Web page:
Photographers spent 32 days to take a picture of this gigantic tree!
This colossal sequoia tree is not only extremely high, but very old as well: it started growing about 3200 years ago! Because of the tremendous size and location amid the forest, it was impossible to take a photo of the whole tree. National Geographic team was the first to do it!
The tree grows in the Giant Forest within Sequoia National Park in the western Sierra Nevada of California. It was given a name of President.
The giant sequoia is 246 ft (75 m) high, and its volume is 45,026 ft3 or 1,275 m3.
The trunk of the tree is 26.2 ft (8 m) in diameter. Its mighty branches carry approximately 2 billion needles, this is much more than any other conifer on the planet has.
A team of photographers and scientists from National Geographic used a lot of various equipment for scaling duplication of the tree that is regarded by some as the biggest one in the World (though this is rather disputable).
After 32 days of hard work and combining of 126 photographs into one continuous image, the team managed to create a fantastic picture of President! Here it is:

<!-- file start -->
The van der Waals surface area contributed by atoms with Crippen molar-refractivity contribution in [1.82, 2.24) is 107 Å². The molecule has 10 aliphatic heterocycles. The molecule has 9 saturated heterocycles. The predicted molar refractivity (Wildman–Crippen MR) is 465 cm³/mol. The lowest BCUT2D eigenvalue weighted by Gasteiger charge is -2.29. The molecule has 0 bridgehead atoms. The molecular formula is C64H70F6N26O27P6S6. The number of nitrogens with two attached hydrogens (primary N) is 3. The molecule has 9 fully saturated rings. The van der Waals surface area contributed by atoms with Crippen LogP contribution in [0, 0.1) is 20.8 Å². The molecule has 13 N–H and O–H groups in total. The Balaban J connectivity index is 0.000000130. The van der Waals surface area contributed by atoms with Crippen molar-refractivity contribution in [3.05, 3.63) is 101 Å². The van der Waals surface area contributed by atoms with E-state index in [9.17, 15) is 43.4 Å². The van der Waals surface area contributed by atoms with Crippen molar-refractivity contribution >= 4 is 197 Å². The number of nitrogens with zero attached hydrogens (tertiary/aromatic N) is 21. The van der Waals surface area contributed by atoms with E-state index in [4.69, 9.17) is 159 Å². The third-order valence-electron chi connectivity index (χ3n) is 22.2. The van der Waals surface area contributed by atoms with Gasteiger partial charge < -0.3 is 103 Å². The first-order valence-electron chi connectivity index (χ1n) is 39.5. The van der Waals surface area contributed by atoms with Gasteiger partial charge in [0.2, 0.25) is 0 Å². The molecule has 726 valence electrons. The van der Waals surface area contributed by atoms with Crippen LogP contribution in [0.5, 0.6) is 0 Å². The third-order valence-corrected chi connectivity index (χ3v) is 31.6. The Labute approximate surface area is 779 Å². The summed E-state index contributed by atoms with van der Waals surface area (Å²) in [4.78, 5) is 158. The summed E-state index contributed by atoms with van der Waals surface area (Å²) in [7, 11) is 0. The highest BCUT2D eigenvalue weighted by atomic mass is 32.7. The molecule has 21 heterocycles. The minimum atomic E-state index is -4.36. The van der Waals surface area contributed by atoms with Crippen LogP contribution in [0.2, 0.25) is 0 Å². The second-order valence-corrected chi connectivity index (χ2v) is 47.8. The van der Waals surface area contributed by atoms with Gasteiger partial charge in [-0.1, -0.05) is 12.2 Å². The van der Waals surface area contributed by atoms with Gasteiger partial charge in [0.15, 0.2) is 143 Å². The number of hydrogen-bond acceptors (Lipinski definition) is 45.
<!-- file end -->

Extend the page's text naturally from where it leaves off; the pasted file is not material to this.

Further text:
Top 10 surprising facts about India 9/27/2017 • juliet shaffer
India is a mysterious country of hundreds of languages, delicious exotic food and the most atmospheric railways in the world. Today you can take a closer look at India's rich and fantastic culture together with QuizzClub.
Traditionally, the process of cooking is associated with slow motions and calm atmosphere. Quizzclub team was very surprised to find an aggressive way of making desserts.
The video is enclosed - come and see!
Do you know that some facts about the foods we consume every day can still shock you? Today QuizzClub team wants to surprise you by sharing 10 of them!
There are places on the Earth that are closed for ordinary tourists for some reason. There are photos of the things that you could hardly see personally. Check it right now!
You just need to see it. These people wanted to pay tribute to Japanese culture and history by growing large illustrations right on the rice fields - and that's how the village of Inakadate became famous worldwide!